Agent Kitten, I'm told by the locals that the place is known as Pioneer Mothers Memorial Forest, or Cox's Woods. It is reputed to be the last, or the best, or the something , stand of old growth timber in Indiana. The pictures were taken in late spring. Reminds me of Oregon.

11:37 AM, October 14, 2006  
Blogger Dr. Blogstein said...

Slagjob: It looks like Middle Earth.

12:58 PM, October 14, 2006  
Blogger drama-addict said...

So what did the postcard say?

5:58 PM, October 14, 2006  
Blogger slaghammer said...

Doc, it is the midwest.

Drama-addict, I don't recall. I do remember it was wrinkled and dirty though.

6:34 PM, October 14, 2006  
Blogger Benny said...

Hi! Nice blog! Add me to ur links http://sexybikinis.blogspot.com and let me know, i will add u, thanks :)

6:58 PM, October 14, 2006  
Blogger Cheesy said...

Wow Slag it DOES look like Oregon! Reminds me of the fungus I found on the trees in the redwoods also!
pics here

http://cheesewoods.blogspot.com/2006/01/butterfly-fungi.html

Man how come I don't find little treasure troves in the jungles?? Lucky you!

10:58 PM, October 14, 2006  
Anonymous Vandana said...

wow thats awesome! i like ur pictures :)
and how lucky to find something out of the ordinary in...a jungle!!!

2:12 AM, October 15, 2006  
Blogger Lae said...

Hi! Nice blog ! What about link exchange? Let me know =) http://2funnypictures.blogspot.com

7:03 AM, October 15, 2006  
Anonymous Anonymous said...

I was hoping for a drug stash, but a GPS game's booty, well...OK, whatever. :)

2:00 AM, October 16, 2006  
Blogger skinnylittleblonde said...

OT- what's up with invitations to 'link exchange'? what do these people mean? Does it mean 'will you be my friend?' kind of like that MySpace place?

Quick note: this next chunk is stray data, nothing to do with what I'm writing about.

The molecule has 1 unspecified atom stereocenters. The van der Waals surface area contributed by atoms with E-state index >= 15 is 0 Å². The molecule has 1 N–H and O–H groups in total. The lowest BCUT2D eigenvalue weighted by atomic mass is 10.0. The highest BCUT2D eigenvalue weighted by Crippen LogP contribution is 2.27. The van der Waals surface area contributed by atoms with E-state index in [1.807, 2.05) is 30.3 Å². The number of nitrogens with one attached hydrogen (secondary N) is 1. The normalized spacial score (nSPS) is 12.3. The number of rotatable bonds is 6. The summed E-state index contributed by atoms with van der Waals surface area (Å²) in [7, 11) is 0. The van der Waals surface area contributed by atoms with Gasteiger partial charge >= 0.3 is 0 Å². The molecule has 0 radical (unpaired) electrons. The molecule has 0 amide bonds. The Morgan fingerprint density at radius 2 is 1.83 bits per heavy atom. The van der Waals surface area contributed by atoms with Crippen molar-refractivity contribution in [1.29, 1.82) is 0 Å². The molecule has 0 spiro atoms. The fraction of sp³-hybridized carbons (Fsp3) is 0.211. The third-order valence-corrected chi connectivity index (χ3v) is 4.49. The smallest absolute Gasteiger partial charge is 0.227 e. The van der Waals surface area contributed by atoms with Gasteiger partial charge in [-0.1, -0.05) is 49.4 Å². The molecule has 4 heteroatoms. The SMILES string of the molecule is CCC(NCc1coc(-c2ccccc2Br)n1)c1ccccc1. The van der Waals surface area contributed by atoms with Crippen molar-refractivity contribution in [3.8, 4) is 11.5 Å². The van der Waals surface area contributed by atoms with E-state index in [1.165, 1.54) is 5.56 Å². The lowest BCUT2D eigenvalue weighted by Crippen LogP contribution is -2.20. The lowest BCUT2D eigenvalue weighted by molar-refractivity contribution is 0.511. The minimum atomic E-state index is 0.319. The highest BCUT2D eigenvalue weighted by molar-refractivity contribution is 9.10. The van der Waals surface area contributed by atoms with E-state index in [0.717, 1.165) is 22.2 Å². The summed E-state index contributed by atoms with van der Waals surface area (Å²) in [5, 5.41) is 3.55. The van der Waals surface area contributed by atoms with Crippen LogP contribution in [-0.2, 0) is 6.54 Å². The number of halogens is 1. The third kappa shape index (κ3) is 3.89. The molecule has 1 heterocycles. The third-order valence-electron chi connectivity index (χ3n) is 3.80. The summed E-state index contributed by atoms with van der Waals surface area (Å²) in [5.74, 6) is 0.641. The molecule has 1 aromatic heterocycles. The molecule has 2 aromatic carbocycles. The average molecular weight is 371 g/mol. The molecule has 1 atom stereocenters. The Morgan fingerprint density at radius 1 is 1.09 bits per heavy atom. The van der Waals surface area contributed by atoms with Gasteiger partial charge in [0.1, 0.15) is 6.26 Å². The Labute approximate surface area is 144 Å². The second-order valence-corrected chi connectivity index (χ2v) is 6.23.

Above & beyond that...I'm glad to hear you left them a note. Hopefully, they will get a kick out of it too.

2:03 AM, October 16, 2006  
Anonymous Anonymous said...

We have started something similar (probably a spin-off) but I'm not that educated in the history.

My son is 7 and we started Letterboxing. http://www.letterboxing.org/

Its fun for the kids (and the big kids)

10:55 AM, October 16, 2006  
Anonymous Anonymous said...

A surprise find. I mean your blog. i loved the photos. Like Bazza i am clueless about the term geocache. Let me guess. is it some sort of cache like in the Antartica earlier foodsupplies were stashed for the explorers?
There is a namesake whom I see now for the second time. This one is as I identify myself with
benny

12:00 PM, October 16, 2006  
Blogger Nezo said...

HI! I love mutch, your blog, our organizacion, your template...
I have blog that I know that that you will love: www.nezothb.blogspot.com

3:29 PM, October 16, 2006  
Blogger slaghammer said...

Hi Benny, it is true that your blog contains many sexy bikinis. Unfortunately, my humble blog is geared towards significantly less stimulating subject matters. Thank you for asking though.

Cheesy, I checked out your fungus photos, very cool. I don’t know what it is about those fungi, they can turn a pile of manure into a work of art. By the way, I found that geocache because I’m really nosy.

Hi Vandana, thanks. It is very out of the ordinary considering that the place is only a few hundred acres of original old growth forest in the middle of a vast expanse of plowed farmland and developed properties. There are only a few places left in our country that could be described as jungle and I think there is only one area that technically qualifies as a rain forest. Very sad.

Lae, thanks. I’ll visit your blog as soon as I can.

Parlancheq, I’m still searching for that random bag of crap worth keeping.

Hi Skinny, that’s pretty damn funny. I think most are sincere but some have empire building on their minds.

Hi Michelle, letterboxing could be the next big thing.

Hi Benny, thanks. I’m afraid the Antarctic explorers would have been sorely disappointed by the contents of a typical geocache. The long sordid tale of the geocache can be found at http://en.wikipedia.org/wiki/Geocaching

Nezo, thank you for the heaps of praise. I will visit your blog as soon as I unpack from my recent trip to the hinterlands.

1:42 AM, October 17, 2006